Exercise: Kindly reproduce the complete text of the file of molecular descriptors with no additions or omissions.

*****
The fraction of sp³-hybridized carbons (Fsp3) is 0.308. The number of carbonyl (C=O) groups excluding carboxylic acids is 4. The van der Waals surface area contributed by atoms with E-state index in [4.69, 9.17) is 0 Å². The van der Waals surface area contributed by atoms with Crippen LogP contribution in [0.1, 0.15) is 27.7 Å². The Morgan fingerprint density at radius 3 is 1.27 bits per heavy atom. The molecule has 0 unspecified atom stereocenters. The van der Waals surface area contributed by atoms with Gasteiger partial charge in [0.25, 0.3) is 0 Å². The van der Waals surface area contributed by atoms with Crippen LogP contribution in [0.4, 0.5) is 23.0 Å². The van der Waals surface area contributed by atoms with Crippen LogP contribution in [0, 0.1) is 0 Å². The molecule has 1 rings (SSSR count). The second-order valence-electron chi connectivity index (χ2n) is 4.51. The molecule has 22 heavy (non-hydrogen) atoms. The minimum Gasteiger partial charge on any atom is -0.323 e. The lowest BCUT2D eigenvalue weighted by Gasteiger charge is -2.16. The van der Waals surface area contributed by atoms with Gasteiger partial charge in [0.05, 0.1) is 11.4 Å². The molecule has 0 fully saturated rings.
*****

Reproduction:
The fraction of sp³-hybridized carbons (Fsp3) is 0.308. The number of carbonyl (C=O) groups excluding carboxylic acids is 4. The van der Waals surface area contributed by atoms with E-state index in [4.69, 9.17) is 0 Å². The van der Waals surface area contributed by atoms with Crippen LogP contribution in [0.1, 0.15) is 27.7 Å². The Morgan fingerprint density at radius 3 is 1.27 bits per heavy atom. The molecule has 0 unspecified atom stereocenters. The van der Waals surface area contributed by atoms with Gasteiger partial charge in [0.25, 0.3) is 0 Å². The van der Waals surface area contributed by atoms with Crippen LogP contribution in [0.4, 0.5) is 23.0 Å². The van der Waals surface area contributed by atoms with Crippen LogP contribution in [0, 0.1) is 0 Å². The molecule has 1 rings (SSSR count). The second-order valence-electron chi connectivity index (χ2n) is 4.51. The molecule has 22 heavy (non-hydrogen) atoms. The minimum Gasteiger partial charge on any atom is -0.323 e. The lowest BCUT2D eigenvalue weighted by Gasteiger charge is -2.16. The van der Waals surface area contributed by atoms with Gasteiger partial charge in [0.05, 0.1) is 11.4 Å². The molecule has 0 fully saturated rings.